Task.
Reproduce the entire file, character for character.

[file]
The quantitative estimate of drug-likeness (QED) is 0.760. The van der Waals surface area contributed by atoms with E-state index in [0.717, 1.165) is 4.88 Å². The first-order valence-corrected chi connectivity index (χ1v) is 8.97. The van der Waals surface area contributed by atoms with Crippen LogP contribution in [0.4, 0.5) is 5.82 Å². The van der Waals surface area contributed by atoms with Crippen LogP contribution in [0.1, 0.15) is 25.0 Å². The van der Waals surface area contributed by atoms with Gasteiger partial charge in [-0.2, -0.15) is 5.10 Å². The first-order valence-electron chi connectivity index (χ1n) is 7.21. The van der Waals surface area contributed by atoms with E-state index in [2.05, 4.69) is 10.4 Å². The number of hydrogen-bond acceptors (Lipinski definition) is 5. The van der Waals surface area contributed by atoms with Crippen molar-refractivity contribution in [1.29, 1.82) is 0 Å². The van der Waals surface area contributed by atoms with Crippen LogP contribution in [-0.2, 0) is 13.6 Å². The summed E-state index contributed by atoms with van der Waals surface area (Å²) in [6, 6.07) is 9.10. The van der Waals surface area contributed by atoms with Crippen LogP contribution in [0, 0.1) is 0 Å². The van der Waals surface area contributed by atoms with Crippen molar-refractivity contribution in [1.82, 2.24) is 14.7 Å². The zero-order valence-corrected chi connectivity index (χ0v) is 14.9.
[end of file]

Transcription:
The quantitative estimate of drug-likeness (QED) is 0.760. The van der Waals surface area contributed by atoms with E-state index in [0.717, 1.165) is 4.88 Å². The first-order valence-corrected chi connectivity index (χ1v) is 8.97. The van der Waals surface area contributed by atoms with Crippen LogP contribution in [0.4, 0.5) is 5.82 Å². The van der Waals surface area contributed by atoms with Crippen LogP contribution in [0.1, 0.15) is 25.0 Å². The van der Waals surface area contributed by atoms with Gasteiger partial charge in [-0.2, -0.15) is 5.10 Å². The first-order valence-electron chi connectivity index (χ1n) is 7.21. The van der Waals surface area contributed by atoms with E-state index in [2.05, 4.69) is 10.4 Å². The number of hydrogen-bond acceptors (Lipinski definition) is 5. The van der Waals surface area contributed by atoms with Crippen molar-refractivity contribution in [1.29, 1.82) is 0 Å². The van der Waals surface area contributed by atoms with Crippen LogP contribution in [-0.2, 0) is 13.6 Å². The summed E-state index contributed by atoms with van der Waals surface area (Å²) in [6, 6.07) is 9.10. The van der Waals surface area contributed by atoms with Crippen LogP contribution in [0, 0.1) is 0 Å². The van der Waals surface area contributed by atoms with Crippen molar-refractivity contribution in [1.82, 2.24) is 14.7 Å². The zero-order valence-corrected chi connectivity index (χ0v) is 14.9.